AIRS News  

  • Marju Raju  of the Estonian Academy of Music and Theatre successfully defended her doctoral dissertation December 7, 2015 entitled  "Some aspects of singing development, the song creating process and favorite songs of Estonian children"  under the supervision of  Professor Jaan Ross. LINK

The thesis consists of four research articles, one of which is a case study observation of vocal development from birth to 25 months, and the others are based on data acquired from the AIRS Test Battery of Singing Skills (ATBSS) from two waves of data, one of 26  Estonian children ages 4-12 years and another of 43 Estonian children age 2 to 8 years.  Together the studies reveal an inter-relation between language and singing development, a relative weighting on verbal over musical challenges in children's songmaking,  the early acquisition of the Western tonal musical canon (as early a 2 years of age), and the reflection of the Estonian musical culture in the favorite songs of Estonian children.  Congratulations Marju on your outstanding accomplishment in this pioneering work  which has greatly furthered the goals of AIRS, particularly in the Developmental theme.


Conferences, Symposiums, Workshops     view all upcoming

  • 33rd PsyArt International Conference to be held at the Université de Reims Champagne-Ardenne, France, June 29-July 4, 2016.

  • 14th biennial International Conference on Music Perception and Cognition (IMPC14) will be held in San Francisco July 5-9, 2016.  Abstract submissions due: January 22, 2016.  LINK

Conferences, Symposiums, Workshops     view all upcoming

  • 14th biennial International Conference on Music Perception and Cognition (IMPC14) will be held in San Francisco July 5-9, 2016.  Period for abstract submission is now open.  LINK  

AIRS News  

Article abstracts in the journal Music and Medicine, October 2015:

  • Singing for Health, Connection and Care, Amy Clements-Cortés, University of Toronto, Music and Health Research Collaboratory, Baycrest Centre

Singing Together was the third part of a multi-phase investigation examining the benefits of singing with older adults in an adult daycare program (Phase 1), and in a long-term care facility (Phases 2 and 3). Phase 3 focused on residents of a long-term care facility who were diagnosed with mild to moderate cognitive impairment and Alzheimer’s disease, and was unique in its extended scope of examining their choral participation with caregivers, or significant others. Pain, energy level, and mood were assessed using multiple objective and self-reported tools. Results of 16 weeks of choir sessions indicate statistically significant reduced perceptions of pain and increased energy and mood for both residents and significant others. Qualitative themes in this study included: encourages maximized participation; facilitates interaction and bonding; promotes enjoyment and fun; encourages improved mood and attitude; facilitates energy and motivation; promotes stress release and relaxation; and singing as a recognized therapy. Future implications of these findings will be discussed as well as overall analysis of the research project. A literature review outlining the effects of clinical choral singing with respect to older adults was provided in Part1: Clinical Effects of Choral Singing for Older Adults [1]of this two part paper.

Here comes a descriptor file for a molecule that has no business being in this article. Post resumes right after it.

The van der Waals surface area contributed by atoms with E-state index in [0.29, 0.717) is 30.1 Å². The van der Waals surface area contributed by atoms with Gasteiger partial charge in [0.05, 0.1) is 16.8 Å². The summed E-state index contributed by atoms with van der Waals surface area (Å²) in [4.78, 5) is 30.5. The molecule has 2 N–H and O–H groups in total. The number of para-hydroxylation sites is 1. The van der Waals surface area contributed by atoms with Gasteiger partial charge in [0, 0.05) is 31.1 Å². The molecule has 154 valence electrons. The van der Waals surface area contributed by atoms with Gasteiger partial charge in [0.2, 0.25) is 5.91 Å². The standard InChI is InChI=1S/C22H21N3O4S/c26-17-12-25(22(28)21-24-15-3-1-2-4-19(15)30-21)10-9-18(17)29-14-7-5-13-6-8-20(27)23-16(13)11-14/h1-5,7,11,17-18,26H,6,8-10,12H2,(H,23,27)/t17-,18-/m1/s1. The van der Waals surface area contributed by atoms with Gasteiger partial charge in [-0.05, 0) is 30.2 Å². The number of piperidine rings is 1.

• Clinical Effects of Choral Singing for Older Adults, Amy Clements-Cortés, University of Toronto, Music and Health Research Collaboratory, Baycrest Centre

This paper presents a literature summary overviewing the clinical effects of choral singing with a focus on older adults. As part one of a two part paper, this review helps to establish the framework for the research study “Singing for Health Connection and Care” presented in part two. Information is offered on the psychophysiological effects of singing; social benefits of singing; emotional benefits of singing; music in long-term care facilities and outcomes for persons with dementia and their caregivers. To date, the studies conducted as examined in this review show promising results for physical, emotional, and mental health, however further research is needed. This analysis of the literature provides the necessary background information to implement future choral singing studies with older adults and their caregivers, and serves to support the need for the study undertaken in part two.



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